In other words, in the many situations where HIPAA permits disclosure or access to health information, the Information Blocking Rule will require such to be done. For example, under HIPAA, if another treating healthcare provider requests access to your records, HIPAA only says that you may provide such access. Under the Information Blocking Rule, however, such access must be allowed or the provider will be guilty of information blocking.
WHAT SHOULD HEALTHCARE PROVIDERS DO NOW TO COMPLY WITH THE NEW REGULATIONS?
Healthcare providers should make both technical and operational changes to comply with the new regulations. From a technical standpoint, providers should contact their Electronic Health Records (EHR) vendors to ensure that their EHR software is certified to comply with the Information Blocking Rule. Providers should also have a careful discussion with their vendors as to the mechanics of how and under what circumstances access will be allowed to the providers’ electronic medical records.
From an operational standpoint, the following is recommended:
- Training of staff on the new regulations
- Modifications to the HIPAA Notice of Privacy Practices
- Potential modifications to HIPAA Business Associate Agreements
- Revisions to HIPAA policies regarding access to medical records
As can be seen, most of the technical and operational changes discussed above relate to the issue of access to healthcare providers’ records, not only by patients, but also by other healthcare providers and third parties.
WHAT ARE THE PENALTIES FOR INFORMATION BLOCKING?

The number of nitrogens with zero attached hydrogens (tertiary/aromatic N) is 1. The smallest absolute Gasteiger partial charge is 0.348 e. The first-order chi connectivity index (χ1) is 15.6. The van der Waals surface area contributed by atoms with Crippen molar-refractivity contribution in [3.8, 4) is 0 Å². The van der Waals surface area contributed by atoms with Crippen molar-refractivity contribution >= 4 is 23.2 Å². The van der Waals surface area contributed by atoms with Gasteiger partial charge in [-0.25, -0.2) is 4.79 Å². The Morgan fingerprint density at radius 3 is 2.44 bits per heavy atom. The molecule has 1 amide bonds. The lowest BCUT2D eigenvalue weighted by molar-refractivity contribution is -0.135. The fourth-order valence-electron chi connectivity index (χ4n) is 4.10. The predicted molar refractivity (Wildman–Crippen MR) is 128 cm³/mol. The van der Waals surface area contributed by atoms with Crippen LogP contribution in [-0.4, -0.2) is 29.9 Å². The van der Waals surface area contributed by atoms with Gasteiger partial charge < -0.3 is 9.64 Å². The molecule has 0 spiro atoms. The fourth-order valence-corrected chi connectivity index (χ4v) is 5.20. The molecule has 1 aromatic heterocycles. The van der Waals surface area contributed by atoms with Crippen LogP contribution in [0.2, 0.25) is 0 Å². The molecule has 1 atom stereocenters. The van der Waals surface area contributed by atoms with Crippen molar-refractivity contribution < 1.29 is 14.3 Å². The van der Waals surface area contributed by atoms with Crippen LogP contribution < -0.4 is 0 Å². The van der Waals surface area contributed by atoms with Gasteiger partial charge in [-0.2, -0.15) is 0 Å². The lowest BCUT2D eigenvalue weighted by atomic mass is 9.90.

To be held responsible under the Information Blocking Rule, healthcare providers must have intent to act in a way that would block or prevent access to health information. Mere negligence is not enough to constitute a violation. The penalties under the new regulations are different for health information technology companies and healthcare providers. Health information technology companies who are found to be in violation of the new rules will be subject to civil monetary penalties of up to one million dollars per violation. By contrast, for healthcare providers, there is no current monetary penalty, although the regulations state that violators will be referred to “an appropriate agency” for imposition of “appropriate disincentives.” Obviously, this is extremely vague and the reality is that until the government issues further regulations, healthcare providers are unlikely to be severely penalized at this time. This is likely to change over the next year as further rules are implemented.
WHAT MALPRACTICE AND RISK MANAGEMENT CONCERNS ARE RAISED BY THE NEW INFORMATION BLOCKING RULE?
Under the Information Blocking Rule, patients will have greater and, at times, immediate access to health information. This is good in the sense that patients can be more engaged and informed about their health and health care. It is of concern, however, for the unwary practitioner. Provider notes can be misread and misunderstood by patients. Provider notes may be stated in a way that is offensive to the patient, or the records can simply be incorrect. Providers will need to take care to ensure that records are accurate, informative and non-offensive. Practitioners will need to assume that all notes will be read by the patient and recognize the practical and legal implications.
Providers will need to take care with certain sensitive words, such as “obesity,” “addict,” “non-compliant,” “patient refuses,” etc. Practitioners should never fail to accurately and properly document difficult issues, but rather than using terms such as “non-compliant,” they should simply describe the behavior by the patient that constitutes the non-compliance.
As in the past, providers need to be very careful with the use of templates and other common features of Electronic Health Records. Copying and pasting and “carry forward features” continue to be very troublesome, and this will be amplified with greater patient access under the Information Blocking Rule.
The issue of “access” to health information, particularly patient access to such, has been slowly evolving for 20 years. In 2003, HIPAA created a right of access which was not particularly robust. In 2009, the HI-TECH Act strengthened that right of access and brought it into the digital age. Now, the Information Blocking Rule has further enhanced the right of access, not only for patients, but for all players in the healthcare industry.